Factores de virulencia de Mycobacterium tuberculosis
Maulén, Nancy P.
PublisherSociedad Médica de Santiago
MetadataShow full item record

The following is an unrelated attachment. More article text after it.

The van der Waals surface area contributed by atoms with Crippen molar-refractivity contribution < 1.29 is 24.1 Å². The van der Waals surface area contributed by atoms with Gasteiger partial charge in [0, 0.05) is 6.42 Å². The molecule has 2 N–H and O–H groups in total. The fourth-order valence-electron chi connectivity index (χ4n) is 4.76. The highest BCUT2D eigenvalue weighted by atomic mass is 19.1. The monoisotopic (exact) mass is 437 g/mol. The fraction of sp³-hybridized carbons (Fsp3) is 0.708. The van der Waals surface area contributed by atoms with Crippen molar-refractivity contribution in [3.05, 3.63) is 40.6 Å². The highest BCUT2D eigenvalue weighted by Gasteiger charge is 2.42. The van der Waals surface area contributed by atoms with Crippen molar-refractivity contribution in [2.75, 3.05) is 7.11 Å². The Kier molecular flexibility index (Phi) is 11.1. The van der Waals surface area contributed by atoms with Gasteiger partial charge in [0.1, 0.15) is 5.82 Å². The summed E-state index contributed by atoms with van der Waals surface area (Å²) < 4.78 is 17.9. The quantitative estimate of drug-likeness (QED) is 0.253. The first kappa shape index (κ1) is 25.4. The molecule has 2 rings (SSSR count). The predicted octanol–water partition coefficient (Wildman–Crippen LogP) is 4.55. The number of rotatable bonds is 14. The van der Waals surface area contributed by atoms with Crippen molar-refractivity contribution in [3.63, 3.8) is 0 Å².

Mycobacterium tuberculosis, the etiological agent of human tuberculosis, causes annually three million deaths and latently infects about two billion people. Immunodeficiency caused by malnutrition, senescence or co-infection with HIVenhances the risk of developing active tuberculosis, either from a primary infection or by reactivation of a latent infection. The increasing appearance of multidrug-resistant strains to existing drugs is worrisome, since it leaves patients practically without treatment options. The understanding of the mechanisms of transmission, pathogenesis and virulence of M. tuberculosis is important. The analysis of its genome shows the presence of alternative sigma factors, transcriptional repressors and activators, two component signaling systems, metabolic enzymes and cellular secretory systems, that are associated with virulence in a series of pathogenic micro-organisms. Environmental stimuli such as pH, temperature, osmolality, oxygen availability are processed, activating or repressing virulence genes. The molecular mechanisms of action of these genes have been elucidated in in vitro and in vivo models.